Fireside jelly

Fireside jellyI spotted this brilliant recipe by Diana Henry in The Telegraph a couple of years ago.  As it would be PERFECT over Christmas on hot toasted muffins or crumpets, I thought you should all know about it as it would make a very decent Xmas gift for someone you love.

Fireside Jelly

Ingredients  fills aproximately four 500ml (18fl oz) jars.
2.5kg (5lb oz) cooking apples
Approx 1kg (2lb 4oz) granulated sugar
Zest of approx 2 oranges, removed in broad strips
Approx 16cm (6in) piece of root ginger, peeled and roughly grated
1 cinnamon stick, halved, optional

How to prepare
Wash the apples and cut into rough chunks. (There’s no need to peel or core them, but do remove bruised bits.) Put into a preserving pan or stockpot and cover with 1.5 litres (2¾ pints) of water. Bring to the boil, turn down the heat and simmer until the apples are completely soft – about 45 minutes.

Set up a jelly bag – I hang mine from a door handle in the kitchen over a large bowl. Ladle the apple mush and liquid into the jelly bag hung over the bowl. Don’t press the apples or you will get a cloudy jelly – just leave to drip overnight.

Measure the liquid the next day. For every 600ml (1 pint) collected you will need 450g (1lb) sugar, the zest, in broad strips, of ½ orange, and a 4cm (1½in) piece of ginger, roughly grated. Put the liquid into a preserving pan with the sugar and heat gently, stirring from time to time to help dissolve the sugar.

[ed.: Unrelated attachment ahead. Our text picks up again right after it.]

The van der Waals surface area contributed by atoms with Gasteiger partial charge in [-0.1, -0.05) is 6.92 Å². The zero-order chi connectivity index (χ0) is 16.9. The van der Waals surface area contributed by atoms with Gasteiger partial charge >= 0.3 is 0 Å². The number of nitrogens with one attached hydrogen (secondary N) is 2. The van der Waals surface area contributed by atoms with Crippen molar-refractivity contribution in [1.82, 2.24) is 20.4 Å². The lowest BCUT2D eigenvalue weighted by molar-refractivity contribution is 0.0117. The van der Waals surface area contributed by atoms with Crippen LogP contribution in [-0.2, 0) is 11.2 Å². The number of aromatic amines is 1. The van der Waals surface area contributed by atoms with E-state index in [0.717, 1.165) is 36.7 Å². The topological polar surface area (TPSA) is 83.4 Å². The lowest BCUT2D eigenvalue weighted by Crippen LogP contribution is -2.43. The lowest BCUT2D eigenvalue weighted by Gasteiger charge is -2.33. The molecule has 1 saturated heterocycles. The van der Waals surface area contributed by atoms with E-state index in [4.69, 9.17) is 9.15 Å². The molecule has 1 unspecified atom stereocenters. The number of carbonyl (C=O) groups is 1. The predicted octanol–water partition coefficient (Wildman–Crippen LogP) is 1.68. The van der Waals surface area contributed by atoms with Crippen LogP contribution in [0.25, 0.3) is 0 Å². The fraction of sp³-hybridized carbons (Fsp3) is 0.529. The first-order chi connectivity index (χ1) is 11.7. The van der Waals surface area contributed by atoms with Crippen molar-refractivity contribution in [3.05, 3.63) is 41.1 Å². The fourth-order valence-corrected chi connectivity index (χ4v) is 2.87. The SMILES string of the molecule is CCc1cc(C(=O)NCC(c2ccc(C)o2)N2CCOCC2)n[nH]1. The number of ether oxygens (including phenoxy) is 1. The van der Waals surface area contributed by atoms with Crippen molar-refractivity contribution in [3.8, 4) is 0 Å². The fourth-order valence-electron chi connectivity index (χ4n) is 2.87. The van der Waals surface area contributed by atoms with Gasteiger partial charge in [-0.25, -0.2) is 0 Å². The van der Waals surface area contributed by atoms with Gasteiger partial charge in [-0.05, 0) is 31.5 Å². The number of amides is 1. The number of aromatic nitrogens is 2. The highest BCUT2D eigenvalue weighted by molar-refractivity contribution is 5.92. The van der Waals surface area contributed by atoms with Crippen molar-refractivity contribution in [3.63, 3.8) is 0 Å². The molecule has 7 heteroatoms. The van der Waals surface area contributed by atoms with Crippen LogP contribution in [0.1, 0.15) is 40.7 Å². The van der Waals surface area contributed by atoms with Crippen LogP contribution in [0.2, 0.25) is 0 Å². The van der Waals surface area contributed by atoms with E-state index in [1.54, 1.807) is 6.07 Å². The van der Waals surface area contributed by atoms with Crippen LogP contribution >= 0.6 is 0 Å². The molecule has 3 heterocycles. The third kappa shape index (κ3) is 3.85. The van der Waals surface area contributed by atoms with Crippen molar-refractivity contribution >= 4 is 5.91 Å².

Meanwhile put a small plate (preferably metal) into the freezer. Put the orange zest and ginger into a muslin bag, tie it up, and add to the apple juice. Bring to the boil and boil until the setting-point is reached – 104.5°C on a kitchen thermometer.

If you don’t have one, do the wrinkle test (I do both). When the mixture looks heavy and glossy and the rolling bubbles have subsided, remove the plate from the freezer and spoon some of the jam on to it. (Take your jelly off the heat while you test for a set or you could overcook it.)
Return the plate to the freezer for a couple of minutes. Bring it out and push the mixture with your index finger. The wrinkles made with your finger should stay in place if the jelly is ready. If it isn’t, put the pan back on the heat and boil again.
When the mixture is at setting-point, skim off any scum from the surface of the jelly and discard. Ladle into warm sterilised jars, adding half a cinnamon stick to each if you wish, and seal while warm. While the jelly is setting, shake the jar gently to ensure that the cinnamon stick doesn’t stay at the top. Wipe the jars clean with a warm wet cloth, and label. Keeps for at least a year.